FreightWaves is providing a forum – Market Voices – for a number of market experts.
Jim Blaze is a railroad career economist with an engineering background and a strategic analysis outlook. Jim’s career spans 21 years with Consolidated Rail Corporation (CONRAIL), 17 years with the rail engineering firm Zeta Tech Associates, 7 years with the State of Illinois Department of Transportation in Chicago urban goods movement research, and two years studying what to do with the seven bankrupt and unrecognizable Northeast railroads at the federal agency USRA. Now primarily a teacher and writer, Jim likes to focus on contrarian aspects of the railroad industry.
Is the April 2019 Chicago interchange dispute between Canadian Pacific (CP) and Canadian National (CNI) an unexpected bellwether case regarding the concept of open access?
Open access competition is a regulatory condition practiced in many places around the globe as a method to allow freight rail companies to operate over tracks normally restricted to service only by a competitive carrier.
Open access has long been sought by the freight shipper community as a more efficient and effective competitive business model.
Almost every U.S. railroad freight company resists the idea that nearby railroad “A” can enter the privately built/owned/maintained tracks of railroad “B” in order to serve a customer otherwise served only by railroad B.
Opponents of open access argue that this would decrease the value of their privately owned and maintained tracks. There would be a disincentive to continue to maintain and to invest capital in such private track sections.
Now comes the current dispute
Is the small interchange tension between CP and CNI likely to include elements of the so-far avoided open access discussion in a real market geography like Chicago? Yes, that is possible, although likely an unintended consequence of the two parties.
Canadian Pacific and Canadian National are in dispute in Chicago – one of the key rail hubs in the United States – over the physical location to interchange freight cars.
The reasons are complex. But one reason is that the years of mergers and shifts in carrier business patterns and internal efficiency models like precision scheduled railroading, known as PSR (which both CP and CNI practice), have come to a head in the suburbs of greater Chicago.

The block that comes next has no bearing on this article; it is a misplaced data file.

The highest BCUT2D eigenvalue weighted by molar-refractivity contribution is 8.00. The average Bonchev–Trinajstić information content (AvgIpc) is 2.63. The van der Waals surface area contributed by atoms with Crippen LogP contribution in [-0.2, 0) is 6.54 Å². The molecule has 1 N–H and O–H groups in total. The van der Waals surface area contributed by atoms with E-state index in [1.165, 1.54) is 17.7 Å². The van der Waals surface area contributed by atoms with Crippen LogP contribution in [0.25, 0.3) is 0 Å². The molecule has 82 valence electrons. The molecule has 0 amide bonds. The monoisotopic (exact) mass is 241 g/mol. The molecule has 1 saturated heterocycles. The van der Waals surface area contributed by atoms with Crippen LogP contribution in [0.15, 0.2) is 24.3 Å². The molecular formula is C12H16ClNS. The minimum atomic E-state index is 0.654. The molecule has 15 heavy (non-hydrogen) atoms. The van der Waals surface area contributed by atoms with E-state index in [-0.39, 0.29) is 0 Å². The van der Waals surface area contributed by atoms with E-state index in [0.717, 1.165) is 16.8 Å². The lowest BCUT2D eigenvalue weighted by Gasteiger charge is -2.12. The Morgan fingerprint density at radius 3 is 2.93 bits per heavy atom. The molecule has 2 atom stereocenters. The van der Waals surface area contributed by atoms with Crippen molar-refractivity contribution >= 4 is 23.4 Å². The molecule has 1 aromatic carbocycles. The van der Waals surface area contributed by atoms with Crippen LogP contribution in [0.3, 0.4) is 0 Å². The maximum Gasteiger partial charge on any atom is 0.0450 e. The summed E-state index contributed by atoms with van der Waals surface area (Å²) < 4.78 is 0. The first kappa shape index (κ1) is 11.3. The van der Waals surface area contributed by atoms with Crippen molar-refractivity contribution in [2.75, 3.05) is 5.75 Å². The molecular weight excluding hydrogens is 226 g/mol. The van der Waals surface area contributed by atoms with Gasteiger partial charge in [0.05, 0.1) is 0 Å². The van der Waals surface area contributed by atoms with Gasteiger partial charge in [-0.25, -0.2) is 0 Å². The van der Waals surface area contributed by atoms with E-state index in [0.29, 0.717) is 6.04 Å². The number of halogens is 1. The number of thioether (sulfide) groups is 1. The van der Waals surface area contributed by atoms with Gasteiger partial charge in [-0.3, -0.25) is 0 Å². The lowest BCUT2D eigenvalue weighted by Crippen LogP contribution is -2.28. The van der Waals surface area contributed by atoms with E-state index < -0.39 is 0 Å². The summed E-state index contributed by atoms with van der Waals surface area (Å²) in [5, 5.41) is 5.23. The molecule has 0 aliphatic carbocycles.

The argument involves the location where traffic originating or terminating on CNI needs to at some point reach (or originate at) a point served by CP.
The dispute involves fewer than 100 rail cars a day in a market with hundreds of thousands of cars handled daily by all the railroads that operate in Chicago.
Negotiations for a reciprocal agreement or a new single site location “contract” have failed. Both of the railroads are trying to modernize and reduce their respective expenses to operate tracks and yards they inherited (acquired) that originally were not part of their “system of yards and train flows.”
After years of owning the former Wisconsin Central, the Elgin, Joliet and Eastern and Grand Trunk railroads, CNI is trying to create a far different operating plan using PSR principles.
Canadian Pacific’s vision of PSR railroading doesn’t match on a network basis any longer with new Canadian National operating thinking.
Thus the dispute. Unable to resolve their differences, CP has filed a request for intervention by the Surface Transportation Board (STB), which regulates railroads in the United States.
That is unusual, since historically both the STB and its predecessor agency (the Interstate Commerce Commission) doesn’t normally issue such operating plan resolution. Instead, it urges the parties to reach a negotiated resolution.
The economics presented highlight the complexity of open access in markets like Chicago.
Ironically, CP management under the late E. Hunter Harrison was not opposed to more open access for freight railroads. The current management of CP thinks differently, however, and has filed the complaint.
Importantly, the verified statements of the CP witnesses have calculated what many economists like myself have argued – there are “various scenarios that identify the costs and the time delays of trying to operate over another railroad’s track to reach another terminal area.”
The Chicago railroad Freight Terminal is indeed vast.
In the CP illustration, the railroad calculates the daily expense of having to operate over a complex, high traffic density Chicago network for more than 90 miles in order to reach CN’s Kirk Yard near Gary, Indiana, instead of a far shorter distance west of the Chicago O’Hare airport area to drop and pick up cars near an obscure railroad track location called Spaulding.
In short, the crew time costs, train distances and fees paid to other railroads along the way between the OHare area and Gary make the interchange unprofitable.
CP’s evidence makes the case as to why “open access” is impractical.
The classical business approach to open access has been a complex series of many negotiated reciprocal switching and interchange agreements. Almost every one of those agreements has been reached without regulatory mandates or regulatory operating plan instructions delivered to the railroads.
These reciprocal agreements use switch charges and car movement agreements (contracts).
Some of the older agreements were eventually bound to become illogical as railroads try to streamline their merger and acquisition properties in the search for higher earnings through lower operating expenses.
Asking the STB regulators to intervene wasn’t an outcome most observers saw coming.
Will CP and CN realize the can of regulatory worms their Spaulding, Illinois versus Kirk, Indiana unresolved case represents? Will they withdraw from the STB proceeding and compromise?
Or will this become a benchmark open access case?
Map identifies the challenged CP and CN small interchange area named Spaulding. This map is copied from the filed STB documents.